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The microwaves used in a microwave oven are a form of radiation, like light or radio waves. The energy in the microwaves heats up the food and eventually cooks it.
Safety of microwave ovens
Microwaves can be harmful if you’re exposed to them directly, at the intensities used to cook food. But once the microwave oven is turned off, so are the microwaves. The microwaves are also turned off automatically whenever the door is opened. And the microwaves are instantly transformed into heat energy in the food.
There are no microwaves left in the food or the oven cavity once the oven’s off. It’s like turning off the light in a windowless room – it gets dark straight away.
If you've got a recipe which says to leave food standing for a few minutes after it’s been cooked, this is just to let heat dissipate evenly through the food.
Use your microwave oven safely
- Only use the oven if the door closes firmly and is undamaged.
- Do not tamper with or try to break the door safety switches.
- Do not insert any object through the grille or around the door seal.
- Do not place metal utensils in the oven cavity.
- Clean the oven cavity, the door and the seals regularly, with water and a mild detergent. Do not use an abrasive cleaner or cleaning method.
- Do not run the oven when it’s empty, unless specifically allowed in the manufacturer’s instructions.
- Make sure the door does not open more than a few millimetres before it is turned off by the safety switches.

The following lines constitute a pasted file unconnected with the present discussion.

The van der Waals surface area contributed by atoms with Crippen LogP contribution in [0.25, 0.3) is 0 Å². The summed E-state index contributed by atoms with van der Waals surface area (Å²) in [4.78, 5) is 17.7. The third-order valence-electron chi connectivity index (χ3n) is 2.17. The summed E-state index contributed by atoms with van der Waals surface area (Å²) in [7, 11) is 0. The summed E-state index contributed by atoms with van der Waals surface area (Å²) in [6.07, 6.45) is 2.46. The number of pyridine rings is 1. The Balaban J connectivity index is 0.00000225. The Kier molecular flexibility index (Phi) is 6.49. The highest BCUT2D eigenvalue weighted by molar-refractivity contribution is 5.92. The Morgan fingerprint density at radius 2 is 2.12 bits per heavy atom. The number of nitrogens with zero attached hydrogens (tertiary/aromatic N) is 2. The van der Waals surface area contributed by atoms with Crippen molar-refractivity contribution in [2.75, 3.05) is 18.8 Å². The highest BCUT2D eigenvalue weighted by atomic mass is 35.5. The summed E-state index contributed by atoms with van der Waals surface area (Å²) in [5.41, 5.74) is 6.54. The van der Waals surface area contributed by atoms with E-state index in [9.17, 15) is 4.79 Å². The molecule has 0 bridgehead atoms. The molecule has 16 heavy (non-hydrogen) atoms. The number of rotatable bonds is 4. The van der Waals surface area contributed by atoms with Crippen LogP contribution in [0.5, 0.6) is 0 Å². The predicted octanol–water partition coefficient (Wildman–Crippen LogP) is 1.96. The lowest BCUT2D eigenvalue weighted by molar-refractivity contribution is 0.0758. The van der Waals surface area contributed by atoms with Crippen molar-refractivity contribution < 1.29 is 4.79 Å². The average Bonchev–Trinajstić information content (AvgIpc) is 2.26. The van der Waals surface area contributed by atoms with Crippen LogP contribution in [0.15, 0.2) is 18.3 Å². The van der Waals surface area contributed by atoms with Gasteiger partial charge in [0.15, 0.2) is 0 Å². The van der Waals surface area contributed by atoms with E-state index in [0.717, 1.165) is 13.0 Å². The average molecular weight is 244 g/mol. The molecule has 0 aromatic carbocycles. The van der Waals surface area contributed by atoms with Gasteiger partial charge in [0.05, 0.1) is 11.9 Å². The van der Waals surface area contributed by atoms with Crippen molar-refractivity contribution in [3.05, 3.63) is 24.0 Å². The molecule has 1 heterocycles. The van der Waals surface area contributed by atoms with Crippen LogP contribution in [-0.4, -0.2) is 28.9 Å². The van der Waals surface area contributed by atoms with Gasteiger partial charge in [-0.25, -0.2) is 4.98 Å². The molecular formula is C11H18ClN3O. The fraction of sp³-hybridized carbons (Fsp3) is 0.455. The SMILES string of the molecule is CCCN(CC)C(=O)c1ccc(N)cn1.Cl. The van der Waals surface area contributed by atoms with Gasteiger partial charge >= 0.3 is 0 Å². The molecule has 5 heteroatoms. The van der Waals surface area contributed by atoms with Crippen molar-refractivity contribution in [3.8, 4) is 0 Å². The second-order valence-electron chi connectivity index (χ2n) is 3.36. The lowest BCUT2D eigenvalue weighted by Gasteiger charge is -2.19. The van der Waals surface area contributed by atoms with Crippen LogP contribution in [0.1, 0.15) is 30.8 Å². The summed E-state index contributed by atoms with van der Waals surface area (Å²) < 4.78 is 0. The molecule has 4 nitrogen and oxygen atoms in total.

Keep metal out the microwave
If you put something metal in the microwave oven, such as tin foil or metal cutlery, the microwaves can cause sparks to form around the edges. This may damage the oven.
In some cases, metal objects such as tin foil or cooking stands (trivets) can be used in your microwave oven. Always follow the manufacturer’s instructions.
The oven cavity and door opening are designed to stop microwaves leaking out of the oven. As long as the oven door of your microwave oven is undamaged and closes properly, you don't need to worry about leaks.
The National Radiation Laboratory has tested leakage from many new and used microwave ovens.
- Old ovens don’t leak any more than new ovens.
- Any leakages have always been less than the maximum allowed by the Microwave Ovens Regulations 1982.
- Most ovens were 10 to 100 times better than required by law.
How microwaves heat food
Microwaves interact differently with different materials.
- They bounce off metal or fine metal meshes.
- They pass through glass, ceramic cookware and microwave-safe plastics.
- They are absorbed by the water molecules in food.
Microwaves work by energising the water molecules in food. The water molecules vibrate, and this causes the food to heat up. (Nearly all foods contain water.)
Other molecules, such as proteins, also absorb microwaves. They help heat your food too.